Aside from their many afﬁnities, the fundamental difference between these two thinkers is that they address the problem of alienation from two very different standpoints and with very different moral preoccupations. Marx’s moral vision is that of a revolutionary thinker who seeks to guide the masses toward the fulﬁllment of an impossible task: “the solution of the riddle of history,” the construction of a totally new society, free of alienation, on the ruins of the existent one. What chieﬂy inspires Simmel is a concern for individualistic values. Simmel thus is more “micro” and Marx more “macro” in their respective sociological analyses. Simmel is particularly concerned with those values implicit in the idea of “cultivation”: scholarly or scientiﬁc attainment, intellectual integrity, and above all, aesthetic sensitivity. What he sees as being above all at stake in modern life, is the individual capacity to reﬂect on, understand, appreciate, and evaluate the events that impinge upon direct experiences, whether through participation in ordinary life or, better yet, through cultured and creative pursuits.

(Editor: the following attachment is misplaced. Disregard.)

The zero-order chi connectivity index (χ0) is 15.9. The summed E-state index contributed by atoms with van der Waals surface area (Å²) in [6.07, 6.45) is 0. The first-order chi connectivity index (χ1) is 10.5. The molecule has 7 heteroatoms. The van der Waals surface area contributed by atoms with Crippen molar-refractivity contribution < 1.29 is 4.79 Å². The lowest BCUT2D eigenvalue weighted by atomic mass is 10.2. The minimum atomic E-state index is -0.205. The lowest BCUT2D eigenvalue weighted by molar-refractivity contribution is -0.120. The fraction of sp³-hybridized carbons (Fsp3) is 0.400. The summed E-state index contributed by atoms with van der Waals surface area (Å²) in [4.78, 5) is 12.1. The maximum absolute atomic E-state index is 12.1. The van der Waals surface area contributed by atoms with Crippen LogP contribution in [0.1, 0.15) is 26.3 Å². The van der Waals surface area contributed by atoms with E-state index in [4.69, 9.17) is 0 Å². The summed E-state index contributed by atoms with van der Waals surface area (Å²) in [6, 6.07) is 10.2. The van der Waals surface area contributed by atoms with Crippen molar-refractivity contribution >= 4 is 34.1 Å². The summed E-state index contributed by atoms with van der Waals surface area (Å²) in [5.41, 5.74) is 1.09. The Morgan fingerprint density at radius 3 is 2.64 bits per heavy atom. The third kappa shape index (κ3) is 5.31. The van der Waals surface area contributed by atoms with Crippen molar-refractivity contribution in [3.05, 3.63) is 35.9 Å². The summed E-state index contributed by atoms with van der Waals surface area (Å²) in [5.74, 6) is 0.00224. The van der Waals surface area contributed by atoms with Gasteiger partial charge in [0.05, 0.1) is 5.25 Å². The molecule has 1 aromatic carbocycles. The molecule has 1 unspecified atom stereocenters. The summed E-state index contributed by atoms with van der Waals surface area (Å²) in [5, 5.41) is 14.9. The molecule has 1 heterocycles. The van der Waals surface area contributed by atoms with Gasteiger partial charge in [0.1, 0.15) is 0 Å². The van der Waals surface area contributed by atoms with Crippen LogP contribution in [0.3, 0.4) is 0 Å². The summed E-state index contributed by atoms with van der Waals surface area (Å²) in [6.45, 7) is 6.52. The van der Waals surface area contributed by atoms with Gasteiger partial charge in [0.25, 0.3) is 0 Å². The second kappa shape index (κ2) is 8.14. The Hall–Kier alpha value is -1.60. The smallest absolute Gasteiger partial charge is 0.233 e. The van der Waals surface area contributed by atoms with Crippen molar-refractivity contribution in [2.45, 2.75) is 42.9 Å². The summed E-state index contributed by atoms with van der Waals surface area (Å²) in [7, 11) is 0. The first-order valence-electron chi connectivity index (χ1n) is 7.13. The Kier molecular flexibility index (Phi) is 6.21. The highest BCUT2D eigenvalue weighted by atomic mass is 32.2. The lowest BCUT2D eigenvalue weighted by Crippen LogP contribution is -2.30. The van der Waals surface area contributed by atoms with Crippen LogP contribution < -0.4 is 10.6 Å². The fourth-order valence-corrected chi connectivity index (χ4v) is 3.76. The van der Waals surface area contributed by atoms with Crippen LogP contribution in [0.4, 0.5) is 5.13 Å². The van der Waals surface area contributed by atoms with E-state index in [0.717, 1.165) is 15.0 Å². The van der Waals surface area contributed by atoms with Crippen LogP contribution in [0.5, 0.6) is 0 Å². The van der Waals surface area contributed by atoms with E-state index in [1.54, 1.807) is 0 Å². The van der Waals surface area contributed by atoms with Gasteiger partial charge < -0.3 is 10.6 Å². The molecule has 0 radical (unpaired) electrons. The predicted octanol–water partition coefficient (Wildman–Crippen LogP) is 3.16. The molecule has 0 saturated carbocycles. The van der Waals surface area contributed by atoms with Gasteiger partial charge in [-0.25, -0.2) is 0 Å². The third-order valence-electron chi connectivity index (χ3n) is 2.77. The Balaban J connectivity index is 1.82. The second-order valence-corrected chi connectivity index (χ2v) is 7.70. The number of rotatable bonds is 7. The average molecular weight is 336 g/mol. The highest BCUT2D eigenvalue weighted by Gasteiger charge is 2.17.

"Contrasting Simmel’s and Marx’s Ideas on Alienation,"
Human Architecture: Journal of the Sociology of Self-Knowledge: Vol. 3
, Article 15.
Available at: http://scholarworks.umb.edu/humanarchitecture/vol3/iss1/15